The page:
Many of the more recent film remakes have stayed pretty truthful to their original counterparts – 2009’s Race to Witch Mountain was the exception. This film veered very far away from the original, and the similarities were very slight. Though the film does offer some entertaining family fun and had some general similarities, fans of the original will most likely be left wanting more. My review after the jump:
In Race we are introduced to two young siblings who crash land on Earth and are on a mission to find a piece of alien technology that is crucial to the survival of their planet. Since they are without their ship, they head to Vegas in search of an alternate means of transportation. Upon their arrival, we are introduced to Jack Bruno (Dwayne Johnson), who is definitely the strongest character throughout the film. Jack is a Vegas cabbie with a checkered past who is just trying to survive each day and make a clean name for himself. What starts out as a harmless trek across the Nevada desert turns into a high-speed, action-packed race for freedom as the kids are being hunted by U.S. government officials.
When they finally reach their desired location, Jack follows them and is abruptly met by an evil alien assassin who is determined to stop the kids from achieving their dream of saving their people. This is where the action tends to heat up, and the trio is constantly hunted by the assassin and the government, making all of their lives a living hell. Though it sounds good in theory, the sequences really aren’t executed that well. Instead of allowing the scenes to breathe and letting us enjoy some of the unique set-pieces, the director chose to quick cut every two seconds and add a ridiculous score. Trust me, it gets quite annoying after a while. Even simple conversations between Bruno and Dr. Friedman (played by the always beautiful Carla Gugino) lose their affect because we literally can’t pay attention to what they are saying.
That being said, the kids did have some pretty unique powers. Seth (Alexander Ludwig) was able to exhibit feats of brute strength, while Sara (AnnaSophia Robb) was able to control objects using just her mind. Though their powers were pretty cool and God-like, they were very underused. I don’t understand how the trio was faced with a dilemma in nearly every scene, yet their powers were exhibited so minimally. Of course, I may be nit-picking, but that’s part of the excitement of a film like this- we as the audience want to see these siblings use their tremendous abilities to escape captivity and achieve their goal…its really a shame to see such a simple concept fall so short.
I was interested in watching this film because of the idea of constant action and downright mayhem (in a PG setting of course). That being said, director Andy Fickman tried to make each and every scene so cinematic that none of them actually achieved that vision. The quick cutting and annoying music definitely didn’t help, but some of the scenes just didn’t make any sense. I know that this is a family geared popcorn movie, but that doesn’t mean that it should be idiotic. I really understand what he was trying to do, it just never quite reached its potential.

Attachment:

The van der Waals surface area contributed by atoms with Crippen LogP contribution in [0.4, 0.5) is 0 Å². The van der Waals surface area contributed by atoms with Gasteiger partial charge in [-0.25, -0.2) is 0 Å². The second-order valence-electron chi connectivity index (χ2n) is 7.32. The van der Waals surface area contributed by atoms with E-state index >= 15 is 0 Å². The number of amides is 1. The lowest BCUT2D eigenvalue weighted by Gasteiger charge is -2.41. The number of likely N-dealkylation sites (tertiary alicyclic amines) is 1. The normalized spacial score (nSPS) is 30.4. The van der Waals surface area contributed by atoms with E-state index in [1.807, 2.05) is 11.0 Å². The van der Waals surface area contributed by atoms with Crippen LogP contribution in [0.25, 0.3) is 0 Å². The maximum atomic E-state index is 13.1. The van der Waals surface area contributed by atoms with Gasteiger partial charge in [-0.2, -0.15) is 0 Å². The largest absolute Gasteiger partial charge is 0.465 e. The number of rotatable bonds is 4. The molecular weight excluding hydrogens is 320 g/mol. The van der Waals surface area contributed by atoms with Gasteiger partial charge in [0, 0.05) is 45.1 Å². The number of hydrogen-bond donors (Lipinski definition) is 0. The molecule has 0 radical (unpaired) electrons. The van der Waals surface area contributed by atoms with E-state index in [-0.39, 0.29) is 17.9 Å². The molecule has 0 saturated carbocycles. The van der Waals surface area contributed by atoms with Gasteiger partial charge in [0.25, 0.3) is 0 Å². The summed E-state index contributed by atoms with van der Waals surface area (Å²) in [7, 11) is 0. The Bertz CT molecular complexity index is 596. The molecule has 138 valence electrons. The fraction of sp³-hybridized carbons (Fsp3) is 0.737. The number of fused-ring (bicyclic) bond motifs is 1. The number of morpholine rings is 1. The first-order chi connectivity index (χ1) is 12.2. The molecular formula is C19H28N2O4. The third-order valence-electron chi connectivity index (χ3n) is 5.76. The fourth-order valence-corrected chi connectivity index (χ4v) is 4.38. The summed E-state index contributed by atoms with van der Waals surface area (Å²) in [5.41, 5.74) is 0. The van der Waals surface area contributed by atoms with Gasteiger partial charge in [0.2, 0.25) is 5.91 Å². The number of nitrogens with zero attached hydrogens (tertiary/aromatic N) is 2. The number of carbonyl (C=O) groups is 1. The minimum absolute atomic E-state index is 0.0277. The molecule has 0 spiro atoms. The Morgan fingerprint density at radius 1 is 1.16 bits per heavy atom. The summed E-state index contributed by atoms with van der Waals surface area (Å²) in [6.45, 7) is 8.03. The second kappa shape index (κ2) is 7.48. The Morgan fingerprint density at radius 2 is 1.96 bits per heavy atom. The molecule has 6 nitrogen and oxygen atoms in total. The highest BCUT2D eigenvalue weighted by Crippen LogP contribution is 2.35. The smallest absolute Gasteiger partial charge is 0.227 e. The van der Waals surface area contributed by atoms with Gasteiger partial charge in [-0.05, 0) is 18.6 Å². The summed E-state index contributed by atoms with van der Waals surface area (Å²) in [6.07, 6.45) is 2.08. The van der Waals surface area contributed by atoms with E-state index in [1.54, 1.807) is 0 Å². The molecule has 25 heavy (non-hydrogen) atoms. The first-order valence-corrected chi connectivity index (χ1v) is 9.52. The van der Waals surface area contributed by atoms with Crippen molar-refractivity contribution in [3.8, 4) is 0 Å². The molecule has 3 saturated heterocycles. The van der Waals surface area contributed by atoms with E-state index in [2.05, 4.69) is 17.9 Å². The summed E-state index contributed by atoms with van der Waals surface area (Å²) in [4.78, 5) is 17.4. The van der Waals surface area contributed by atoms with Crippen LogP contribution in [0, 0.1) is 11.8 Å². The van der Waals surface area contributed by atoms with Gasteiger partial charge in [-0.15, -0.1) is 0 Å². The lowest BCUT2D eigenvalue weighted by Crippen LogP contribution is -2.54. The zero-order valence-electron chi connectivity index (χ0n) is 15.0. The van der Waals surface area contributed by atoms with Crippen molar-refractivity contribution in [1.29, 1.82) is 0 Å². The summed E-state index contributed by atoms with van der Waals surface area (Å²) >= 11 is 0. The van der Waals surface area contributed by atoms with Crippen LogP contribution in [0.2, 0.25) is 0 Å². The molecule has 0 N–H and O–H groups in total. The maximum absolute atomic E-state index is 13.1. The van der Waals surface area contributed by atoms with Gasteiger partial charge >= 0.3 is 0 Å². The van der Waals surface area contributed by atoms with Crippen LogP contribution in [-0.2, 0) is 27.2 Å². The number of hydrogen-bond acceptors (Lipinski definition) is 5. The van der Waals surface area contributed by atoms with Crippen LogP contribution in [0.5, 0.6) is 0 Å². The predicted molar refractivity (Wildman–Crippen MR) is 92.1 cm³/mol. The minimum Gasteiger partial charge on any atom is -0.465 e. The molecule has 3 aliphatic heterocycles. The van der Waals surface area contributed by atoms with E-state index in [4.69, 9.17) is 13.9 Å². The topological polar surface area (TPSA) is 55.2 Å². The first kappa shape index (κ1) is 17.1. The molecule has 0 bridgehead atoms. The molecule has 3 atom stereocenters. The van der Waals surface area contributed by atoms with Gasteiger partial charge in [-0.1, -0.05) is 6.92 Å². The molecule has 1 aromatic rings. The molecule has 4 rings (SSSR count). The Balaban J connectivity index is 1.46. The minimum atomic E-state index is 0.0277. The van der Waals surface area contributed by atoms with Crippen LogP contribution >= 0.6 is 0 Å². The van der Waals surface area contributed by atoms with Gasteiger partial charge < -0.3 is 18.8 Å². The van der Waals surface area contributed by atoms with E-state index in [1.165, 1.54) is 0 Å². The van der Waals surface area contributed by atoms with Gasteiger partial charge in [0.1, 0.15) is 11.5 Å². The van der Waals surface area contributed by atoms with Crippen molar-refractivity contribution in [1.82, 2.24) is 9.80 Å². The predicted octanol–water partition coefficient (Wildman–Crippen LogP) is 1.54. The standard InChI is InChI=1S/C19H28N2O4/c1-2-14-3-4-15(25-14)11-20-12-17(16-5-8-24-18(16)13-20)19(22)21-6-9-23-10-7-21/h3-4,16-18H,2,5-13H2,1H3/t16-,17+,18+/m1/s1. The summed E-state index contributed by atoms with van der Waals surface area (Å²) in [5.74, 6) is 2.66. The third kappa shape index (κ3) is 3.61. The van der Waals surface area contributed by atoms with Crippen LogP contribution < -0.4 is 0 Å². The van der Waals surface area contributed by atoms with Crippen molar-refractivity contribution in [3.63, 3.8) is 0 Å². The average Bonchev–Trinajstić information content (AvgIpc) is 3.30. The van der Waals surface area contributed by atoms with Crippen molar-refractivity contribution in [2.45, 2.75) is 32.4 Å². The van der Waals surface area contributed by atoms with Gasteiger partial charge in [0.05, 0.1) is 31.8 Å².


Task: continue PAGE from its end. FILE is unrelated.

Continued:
Thought I have definitely seen worse movies in my time, I can’t really say I am very pleased with this one. The only similarity to the original is that kids have powers- seeing as though this may have been a complete reboot, it doesn’t bother me too much. However, die hards of the original will be hard pressed to find many parallels. As I said earlier, Dwayne Johnson was probably the strongest character in the film, but even he was underused. I can’t really blame him, as sometimes it seemed as though he got stuck between playing drama, comedy, or action- a problem that could have easily been corrected with a certain amount of direction. I don’t think that anyone should necessarily avoid this film, but there are many better options out there. If you take it for what it is, you might be slightly entertained as some of the chase sequences are riveting. However, if you are looking for a well constructed story or depth, good luck.
The Blu-Ray version of the film actually contained three discs, each containing a different version of the film:
The Blu-Ray version w/ all the special features
The standard DVD edition
A digital copy for use on your computer of ipod
Though there are a lot of discs in the package, there aren’t really any strong special features.
We get the typical deleted scenes. There are a total of eight, but the most intriguing parts are the introductions by Andy Fickman explaining why each scene was cut. He does a good job offering comments on each one
We get our typical blooper reel. This wasn’t too long and was pretty useless except for a couple funny improve lines.
Which Mountain? This was basically a comparison between this version and the original and contained notes by Fickman. The piece is actually kind of funny and offers some neat little trivia facts about this film that most probably wouldn’t have noticed. Though the similarities are small, he does point out the connections he tried to make- though the most significant were cast cameos.
Finally, the disc had about six trailers (none for Race) from Disney films and detailed the Disney Rewards Program.
As you can see, there wasn’t an abundance of special features in this set, so the only real reason to go Blu-Ray is for the audio and video. I must say that both were spectacular, but at this point, all high-def releases are packaged that way. If you MUST buy this movie, there aren’t any extra features that really make this version stand out.
Special Features Rating: C